Cars takes home the gold

Cars is indiscriminately hilarious, enjoyable for both the car enthusiasts and illiterates alike.
Amongst the vrooms of the adrenaline-rushed opening, we are introduced to hotrod rookie Lightning McQueen (voiced by Owen Wilson) at the prestigious racing competition, the Piston Cup.
McQueen, confident in his abilities and his shiny good looks, has tough competition: the consecutive runner-up Chick Hicks (Michael Keaton), and the experienced 1970 Plymouth Seabird Strip Weathers AKA “the King” (racing legend Richard Petty).
A gutsy yet foolish decision by McQueen results in a three-way tie. The tie-breaker is set for a week away in California.
McQueen speeds across the country determined to drive nonstop. But in a Murphy’s Law-like turn of events, McQueen finds himself impounded as a criminal in sleepy Radiator Springs, a small town located on Route 66 populated by a colorful cast of cars. He is instantly befriended by Tow Mater, the resident hick tow-truck (Larry the Cable Guy), who, simply put, does not have the brightest headlights.
The rest of the town does not warm to McQueen as quickly. He is sentenced to several days of community service by Doc Hudson (Paul Newman) with the help of town attorney and love interest Sally, a 2002 Porsche 911 (Bonnie Hunt).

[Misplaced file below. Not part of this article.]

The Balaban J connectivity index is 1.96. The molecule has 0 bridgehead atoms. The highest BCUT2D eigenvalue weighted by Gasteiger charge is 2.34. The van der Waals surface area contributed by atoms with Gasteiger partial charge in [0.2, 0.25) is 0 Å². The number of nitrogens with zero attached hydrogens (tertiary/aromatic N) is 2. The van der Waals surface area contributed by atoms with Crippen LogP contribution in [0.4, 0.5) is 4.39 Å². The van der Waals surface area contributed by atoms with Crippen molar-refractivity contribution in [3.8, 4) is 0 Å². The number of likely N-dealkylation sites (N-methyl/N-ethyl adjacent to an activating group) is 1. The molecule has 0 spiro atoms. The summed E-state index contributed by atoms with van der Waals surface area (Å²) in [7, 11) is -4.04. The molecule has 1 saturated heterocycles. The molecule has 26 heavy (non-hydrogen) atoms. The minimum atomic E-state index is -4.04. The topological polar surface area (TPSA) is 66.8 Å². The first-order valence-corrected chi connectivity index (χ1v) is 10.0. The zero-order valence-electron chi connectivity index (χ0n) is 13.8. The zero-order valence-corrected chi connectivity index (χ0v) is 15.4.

At first, McQueen goes through the motions to earn his freedom, eager to return to the fast lane. But after a few days of misadventures (two words: tractor tipping) and a plot-twisting discovery, McQueen learns that appearances can be deceiving.
We now find our hero torn between a life of friendship, loyalty, and trust, versus fame, money, and groupies in the form of twin Miatas.
Some readers may ask why this “kid’s movie” was even featured in this issue’s Entertainment section. Was it the socially redeeming values of this movie or its all-star cast to back it up (Cheech Marin, George Carlin, with “cameos” of NPR’s Car Talk brothers, Mario Andretti, Dale Earnhardt, Jr., and Jay Leno)?
The witty attention to detail is astounding in this movie – nearly everything is auto-morphic, from the Volkswagen houseflies to the scenery (1950s tailfins as peaks in a canyon, or hoods as plateaus).
Visually, it is the best Pixar has ever produced, with each frame taking about 17 hours to complete.
As we prepare ourselves for another fast-paced fall semester, take this advice from McQueen: “It’s kind of nice to slow down every once and a while.”
Take the time to see this movie, because Cars is great for any occasion, even if you can’t tell a ball bearing from a B pipe.